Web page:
The Other Faces of Botox

Botox has a long history of accidental discovery. First used by ophthalmologists to relax strabismus or crossed eyes, Botox’s cosmetic potential began as an unexpected side effect. Cue a revolution in aesthetic treatment! It shouldn’t surprise us then that Botox is increasingly being used in further unexpected ways. Here are just a few:


Botox has been approved for the treatment of chronic migraines since 2010. Migraines typically involve intense and localised headaches along with increased sensitivity and nausea. Interestingly, Botox has only proven to be effective in chronic cases – where 14 or more migraines occur over a month. In these instances, Botox injected into the head and neck every three months can sometimes prevent the onset of migraines altogether – alleviating a seriously disabling condition. Research continues into why other headaches and related disorders fail to respond in the same way.


Hyperhidrodis is excessive sweating, typically underarm. While it sounds unpleasant it can be a severely distressing condition for sufferers – and Botox has offered relief where non existed before. Tiny doses are  injected across the area and can yield an improvement of almost 90%. The eccrine glands responsible for sweat production are essentially disabled as Botox temporarily impairs their nerve supply. Hyperhidrosis targeted Botox typically lasts for about twelve months – but a yearly top up is a small price to pay for a significantly improved quality of life.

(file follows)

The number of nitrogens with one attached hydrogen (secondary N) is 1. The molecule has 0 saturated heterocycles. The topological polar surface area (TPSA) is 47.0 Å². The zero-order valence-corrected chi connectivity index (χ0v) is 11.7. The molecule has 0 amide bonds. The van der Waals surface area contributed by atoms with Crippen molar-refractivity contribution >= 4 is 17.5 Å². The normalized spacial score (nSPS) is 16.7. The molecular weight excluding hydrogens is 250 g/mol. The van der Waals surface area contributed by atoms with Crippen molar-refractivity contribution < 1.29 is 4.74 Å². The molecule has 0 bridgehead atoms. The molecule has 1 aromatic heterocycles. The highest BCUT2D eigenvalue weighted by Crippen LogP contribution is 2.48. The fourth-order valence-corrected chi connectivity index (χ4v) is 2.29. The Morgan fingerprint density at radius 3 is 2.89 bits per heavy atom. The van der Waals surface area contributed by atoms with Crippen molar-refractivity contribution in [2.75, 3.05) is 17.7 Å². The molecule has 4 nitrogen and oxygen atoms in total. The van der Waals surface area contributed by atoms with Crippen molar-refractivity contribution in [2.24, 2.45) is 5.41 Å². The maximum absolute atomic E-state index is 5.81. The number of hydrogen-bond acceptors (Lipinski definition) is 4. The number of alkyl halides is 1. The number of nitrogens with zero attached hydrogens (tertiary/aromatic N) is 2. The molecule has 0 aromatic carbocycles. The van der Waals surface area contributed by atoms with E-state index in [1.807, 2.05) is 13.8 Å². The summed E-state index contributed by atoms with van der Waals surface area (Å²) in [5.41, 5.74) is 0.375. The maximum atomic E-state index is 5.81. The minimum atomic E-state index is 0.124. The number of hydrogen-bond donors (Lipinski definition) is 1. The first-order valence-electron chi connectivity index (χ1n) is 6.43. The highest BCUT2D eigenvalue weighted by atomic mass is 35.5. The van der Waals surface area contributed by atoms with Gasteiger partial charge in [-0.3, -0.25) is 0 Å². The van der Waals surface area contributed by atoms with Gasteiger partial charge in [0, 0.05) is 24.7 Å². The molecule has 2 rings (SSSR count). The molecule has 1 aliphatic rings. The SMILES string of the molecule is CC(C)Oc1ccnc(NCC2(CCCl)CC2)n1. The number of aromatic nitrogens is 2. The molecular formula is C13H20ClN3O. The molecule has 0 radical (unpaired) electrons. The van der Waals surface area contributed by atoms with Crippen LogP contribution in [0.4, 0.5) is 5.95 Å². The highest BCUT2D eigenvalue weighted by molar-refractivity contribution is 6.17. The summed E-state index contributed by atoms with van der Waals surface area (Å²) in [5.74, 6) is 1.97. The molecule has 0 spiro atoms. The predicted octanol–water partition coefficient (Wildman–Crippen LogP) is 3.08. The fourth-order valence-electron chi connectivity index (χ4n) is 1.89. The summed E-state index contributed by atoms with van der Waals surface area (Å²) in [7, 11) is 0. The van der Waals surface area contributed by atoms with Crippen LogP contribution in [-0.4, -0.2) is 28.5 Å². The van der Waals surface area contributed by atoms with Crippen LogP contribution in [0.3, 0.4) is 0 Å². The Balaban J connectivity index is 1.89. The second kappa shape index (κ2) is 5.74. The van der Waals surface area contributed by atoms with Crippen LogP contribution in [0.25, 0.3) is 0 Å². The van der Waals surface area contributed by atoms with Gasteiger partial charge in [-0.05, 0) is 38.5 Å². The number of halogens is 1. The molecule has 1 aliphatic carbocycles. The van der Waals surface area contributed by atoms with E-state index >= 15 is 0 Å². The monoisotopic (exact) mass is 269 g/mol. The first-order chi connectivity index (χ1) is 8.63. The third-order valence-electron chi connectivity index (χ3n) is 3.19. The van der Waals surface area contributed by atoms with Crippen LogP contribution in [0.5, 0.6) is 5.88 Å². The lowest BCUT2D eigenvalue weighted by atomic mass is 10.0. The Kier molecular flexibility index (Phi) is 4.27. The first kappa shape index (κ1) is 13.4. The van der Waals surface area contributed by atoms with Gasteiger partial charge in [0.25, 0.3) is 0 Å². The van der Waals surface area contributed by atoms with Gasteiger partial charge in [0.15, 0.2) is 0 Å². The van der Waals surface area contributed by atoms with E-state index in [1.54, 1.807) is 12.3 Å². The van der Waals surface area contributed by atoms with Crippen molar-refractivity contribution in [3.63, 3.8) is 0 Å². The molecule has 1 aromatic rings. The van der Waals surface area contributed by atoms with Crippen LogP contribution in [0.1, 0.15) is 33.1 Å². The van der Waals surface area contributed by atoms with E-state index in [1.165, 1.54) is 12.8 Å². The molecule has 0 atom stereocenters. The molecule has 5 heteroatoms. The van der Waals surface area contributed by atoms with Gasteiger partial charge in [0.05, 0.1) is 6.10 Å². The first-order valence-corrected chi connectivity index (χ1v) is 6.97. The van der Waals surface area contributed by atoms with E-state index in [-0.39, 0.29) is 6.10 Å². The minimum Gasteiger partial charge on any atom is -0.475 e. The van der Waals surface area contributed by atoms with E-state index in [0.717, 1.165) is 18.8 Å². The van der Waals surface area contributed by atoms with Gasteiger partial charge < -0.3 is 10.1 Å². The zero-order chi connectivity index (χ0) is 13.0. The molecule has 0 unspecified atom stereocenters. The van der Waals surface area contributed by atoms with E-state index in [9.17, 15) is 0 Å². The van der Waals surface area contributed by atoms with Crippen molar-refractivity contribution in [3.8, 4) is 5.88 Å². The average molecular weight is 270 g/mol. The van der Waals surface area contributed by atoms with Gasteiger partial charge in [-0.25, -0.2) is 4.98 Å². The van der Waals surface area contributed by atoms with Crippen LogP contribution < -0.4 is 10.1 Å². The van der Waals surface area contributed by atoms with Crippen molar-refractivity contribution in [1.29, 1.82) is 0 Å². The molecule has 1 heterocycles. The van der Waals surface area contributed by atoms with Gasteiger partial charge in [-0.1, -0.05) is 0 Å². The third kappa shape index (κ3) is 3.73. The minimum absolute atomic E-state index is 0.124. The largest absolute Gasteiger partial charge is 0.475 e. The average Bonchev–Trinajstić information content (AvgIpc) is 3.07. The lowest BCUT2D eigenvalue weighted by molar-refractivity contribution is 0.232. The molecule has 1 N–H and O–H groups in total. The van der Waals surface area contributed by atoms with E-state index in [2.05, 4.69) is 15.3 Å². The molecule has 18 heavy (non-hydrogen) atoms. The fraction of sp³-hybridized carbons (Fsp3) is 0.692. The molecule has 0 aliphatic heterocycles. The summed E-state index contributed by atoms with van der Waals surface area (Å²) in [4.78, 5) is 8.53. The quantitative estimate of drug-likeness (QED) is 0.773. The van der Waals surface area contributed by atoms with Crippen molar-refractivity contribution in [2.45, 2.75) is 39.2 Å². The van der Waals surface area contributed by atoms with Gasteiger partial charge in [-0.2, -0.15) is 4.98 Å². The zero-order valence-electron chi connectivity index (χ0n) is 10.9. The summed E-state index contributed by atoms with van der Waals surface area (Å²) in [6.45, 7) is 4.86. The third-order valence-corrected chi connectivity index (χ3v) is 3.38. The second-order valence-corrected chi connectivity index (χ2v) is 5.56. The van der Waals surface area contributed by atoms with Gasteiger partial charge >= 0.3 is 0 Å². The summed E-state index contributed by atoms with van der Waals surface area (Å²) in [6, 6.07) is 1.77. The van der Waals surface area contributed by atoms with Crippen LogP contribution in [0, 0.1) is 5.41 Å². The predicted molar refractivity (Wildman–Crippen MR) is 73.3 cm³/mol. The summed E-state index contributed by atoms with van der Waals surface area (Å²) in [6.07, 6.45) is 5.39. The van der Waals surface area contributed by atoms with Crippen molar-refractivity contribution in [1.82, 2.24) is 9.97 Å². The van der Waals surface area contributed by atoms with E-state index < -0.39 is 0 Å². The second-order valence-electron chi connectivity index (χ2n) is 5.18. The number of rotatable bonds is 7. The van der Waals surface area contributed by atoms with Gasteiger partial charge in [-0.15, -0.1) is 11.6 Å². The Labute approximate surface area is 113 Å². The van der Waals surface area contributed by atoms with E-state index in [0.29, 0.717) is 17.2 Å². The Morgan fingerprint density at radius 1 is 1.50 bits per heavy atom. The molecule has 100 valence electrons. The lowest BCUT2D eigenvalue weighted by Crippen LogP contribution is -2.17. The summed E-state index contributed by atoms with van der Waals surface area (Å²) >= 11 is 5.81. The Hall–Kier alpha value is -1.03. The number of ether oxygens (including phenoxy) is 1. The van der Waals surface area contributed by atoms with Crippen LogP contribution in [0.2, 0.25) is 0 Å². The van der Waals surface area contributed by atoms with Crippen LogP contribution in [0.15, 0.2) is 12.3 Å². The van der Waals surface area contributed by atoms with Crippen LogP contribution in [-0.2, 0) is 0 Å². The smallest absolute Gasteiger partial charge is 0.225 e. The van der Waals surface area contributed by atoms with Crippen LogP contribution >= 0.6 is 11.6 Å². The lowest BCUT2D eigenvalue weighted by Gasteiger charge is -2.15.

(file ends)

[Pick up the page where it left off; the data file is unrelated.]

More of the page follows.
Botox can minimise incontinence in women. It’s thought that up to 25% of women over 65 deal with urinary incontinence. Studies have shown that administering Botox can be more effective than current treatments, with success rates of around 75% (at present a device can be implanted surgically in an invasive procedure). Botox injections, while necessarily repeated, have no long term negative effects and can be used to address a range of issues, from an overactive bladder to severe bladder problems relating to neurological disorders.

Muscle Spasm

As an effective nerve-blocker, Botox can be used as a localised muscle relaxant. Involuntary muscle spasms throughout the body, but particularly in the eyelids, face and neck can be effectively targeted with regular Botox treatment. By interfering with the neural connections between brain and muscle, Botox can prevent a specific muscle from contracting – relaxing the area and ending a spasm cycle. Repeated injections are required.

The ‘Gummy Smile’

Botox can be used in the pursuit of the perfect smile – specifically by reducing the amount of gum tissue visible above the teeth, known as the ‘Gummy Smile.’ With small injections into muscle tissue at the left and right of the mouth Botox can relax the muscle which raises the upper lip, thereby minimising the amount of gum exposure. In the past a gingivectomy was the only solution to this aesthetic concern, an extremely invasive procedure involving gum tissue removal. The repeat rate in this case is high, Botox injections are required every two to three months – but still a welcome alternative to major surgery.